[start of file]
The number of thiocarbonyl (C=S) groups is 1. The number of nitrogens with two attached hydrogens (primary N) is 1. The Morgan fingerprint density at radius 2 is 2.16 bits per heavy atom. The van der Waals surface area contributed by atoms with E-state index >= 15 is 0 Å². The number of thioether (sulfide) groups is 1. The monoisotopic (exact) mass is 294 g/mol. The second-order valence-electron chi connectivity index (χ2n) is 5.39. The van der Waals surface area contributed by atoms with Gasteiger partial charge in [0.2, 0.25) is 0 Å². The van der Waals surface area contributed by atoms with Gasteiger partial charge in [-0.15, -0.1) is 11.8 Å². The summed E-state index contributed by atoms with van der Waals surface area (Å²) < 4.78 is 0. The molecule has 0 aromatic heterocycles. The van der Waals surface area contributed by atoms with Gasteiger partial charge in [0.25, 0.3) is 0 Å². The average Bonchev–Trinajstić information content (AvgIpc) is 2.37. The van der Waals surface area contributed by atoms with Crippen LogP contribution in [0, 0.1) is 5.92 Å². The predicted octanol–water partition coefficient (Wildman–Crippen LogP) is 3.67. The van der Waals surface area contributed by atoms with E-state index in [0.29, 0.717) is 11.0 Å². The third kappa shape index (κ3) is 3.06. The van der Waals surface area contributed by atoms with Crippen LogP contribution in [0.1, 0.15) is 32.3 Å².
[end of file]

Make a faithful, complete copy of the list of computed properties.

The number of thiocarbonyl (C=S) groups is 1. The number of nitrogens with two attached hydrogens (primary N) is 1. The Morgan fingerprint density at radius 2 is 2.16 bits per heavy atom. The van der Waals surface area contributed by atoms with E-state index >= 15 is 0 Å². The number of thioether (sulfide) groups is 1. The monoisotopic (exact) mass is 294 g/mol. The second-order valence-electron chi connectivity index (χ2n) is 5.39. The van der Waals surface area contributed by atoms with Gasteiger partial charge in [0.2, 0.25) is 0 Å². The van der Waals surface area contributed by atoms with Gasteiger partial charge in [-0.15, -0.1) is 11.8 Å². The summed E-state index contributed by atoms with van der Waals surface area (Å²) < 4.78 is 0. The molecule has 0 aromatic heterocycles. The van der Waals surface area contributed by atoms with Gasteiger partial charge in [0.25, 0.3) is 0 Å². The average Bonchev–Trinajstić information content (AvgIpc) is 2.37. The van der Waals surface area contributed by atoms with Crippen LogP contribution in [0, 0.1) is 5.92 Å². The predicted octanol–water partition coefficient (Wildman–Crippen LogP) is 3.67. The van der Waals surface area contributed by atoms with E-state index in [0.29, 0.717) is 11.0 Å². The third kappa shape index (κ3) is 3.06. The van der Waals surface area contributed by atoms with Crippen LogP contribution in [0.1, 0.15) is 32.3 Å².